I flunked out of clinical today.. - page 2
by Student2001 17,436 Views | 77 Comments
I`m devastated.. This was my last semester.. 3 weeks away from graduation. What happened is I didn`t have my watch for clinical and that was a break in dress code.. and when I went to take a vital sign i was confronted with the... Read More
- 3Nov 15, '12 by KountryPrincessThis sounds crazy. I am making the assumption this was in a hospital room....no clock in there, what the heck?I forget my darn watch half the time, I think you had a clever solution to use the cell. I am assuming that cells are probably banned in clinical or something and that is why you did not want it seen. Regardless, I suspect you got nervous about the whole thing, flustered, and that is why you had trouble counting and calculating the correct HR? There may be more to this story, perhaps you have been written up in the past or something, but from what you wrote it sounds like a serious overreaction. When I was in nursing school and we were being tested on doing glucometer checks, on ourselves, not in the hospital,I got very nervous about sticking my own finger. At the same time, my friend who went right before me also got flustered and used the insturment incorrectly. The instructor started screaming at her, and then screamed at me to go. I sat there frozen.....could not remember a thing. She started screaming at me too, that I was incompetent and on and on. I walked out of the room crying and I think I cried the whole way home. After that I was terrified to do a blood sugar check on a patient until finally, when I got my preceptor later in the program, she was supportive and understanding, amd before long I was whizzing around the floor doing all the glucometer checks for everyone. The point to this story? Sometimes nursing schools are strict about absurd things and all it does is fluster students and make them terrified, and you cannot do anything well when you are scared, including something as simple as a HR.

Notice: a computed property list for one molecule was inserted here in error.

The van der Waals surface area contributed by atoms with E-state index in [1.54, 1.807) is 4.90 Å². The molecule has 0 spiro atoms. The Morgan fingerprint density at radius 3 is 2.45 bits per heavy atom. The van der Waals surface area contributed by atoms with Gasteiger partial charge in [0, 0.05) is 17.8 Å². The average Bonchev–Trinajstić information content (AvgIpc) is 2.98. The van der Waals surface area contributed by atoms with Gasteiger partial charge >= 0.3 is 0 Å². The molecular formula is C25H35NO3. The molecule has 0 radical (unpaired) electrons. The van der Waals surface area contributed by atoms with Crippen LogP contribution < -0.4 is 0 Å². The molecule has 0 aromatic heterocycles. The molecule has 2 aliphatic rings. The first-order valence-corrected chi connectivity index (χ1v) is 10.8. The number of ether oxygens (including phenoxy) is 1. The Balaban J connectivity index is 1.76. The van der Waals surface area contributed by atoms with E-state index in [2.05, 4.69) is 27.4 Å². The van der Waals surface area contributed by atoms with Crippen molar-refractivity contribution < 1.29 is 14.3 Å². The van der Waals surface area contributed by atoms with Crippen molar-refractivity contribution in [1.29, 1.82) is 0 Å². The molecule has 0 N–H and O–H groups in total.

- 0Nov 15, '12 by ladyfthMaybe you should tell her (or in your letter) that you were 'nervous' about not having your watch. Apologize. Let her/them know that you did not know how to react. Let them also know that your instructor saying you 'falsified medical records' is a deep accusation, let them also know that this does not reflect you as a person.
- 0Nov 15, '12 by Student2001Quote from 4boysmamaI have not had any strikes this semester.. I had a few "not mets" for writing my anecdote improperly and needing to re-do it but no serious write-ups. No warning.. just got call from administrator.. called into office to talk about "grave concerns about clinical performance" .. I honestly never even thought that something so simple as a watch could do so much damage BUT from the way the clinical instructor was talking she made it seem like a question of character/integrity.. that I falsified vital signs to cover up not having a watch.. i was shown in the worst light possible and I was so unprepared for it I just kind of stumbled though, got all tongue tied and cried. I don`t know how i`m supposed to prove I am honest and have integrity .. cuz the instructor is INSISTING that i`m lying and should just say the truth.. i`m like almost thinking of just agreeing to whatever she says just because I don`t know what else to do.. dean is on her side because she has a clear story.. her point of view is clear and when i am telling them what happened she stops me and says that is not true. how am i supposed to handle that. ugh. such a mess.I'm a bit befuddled as to how this one violation was grounds for dismissal. Doesn't your program have some sort of warning process? Or have you had warnings for other things, and this was a "last strike" sort of deal? If that's the case, then I'm sorry to say but you're probably out of options If there isn't a warning system in place, and this is truly the first infraction you've had in an otherwise great clinical performance, then I think you would be able to appeal the decision with the Dean and if you explain yourself well you have a decent chance of readmission. Good luck, in any case!!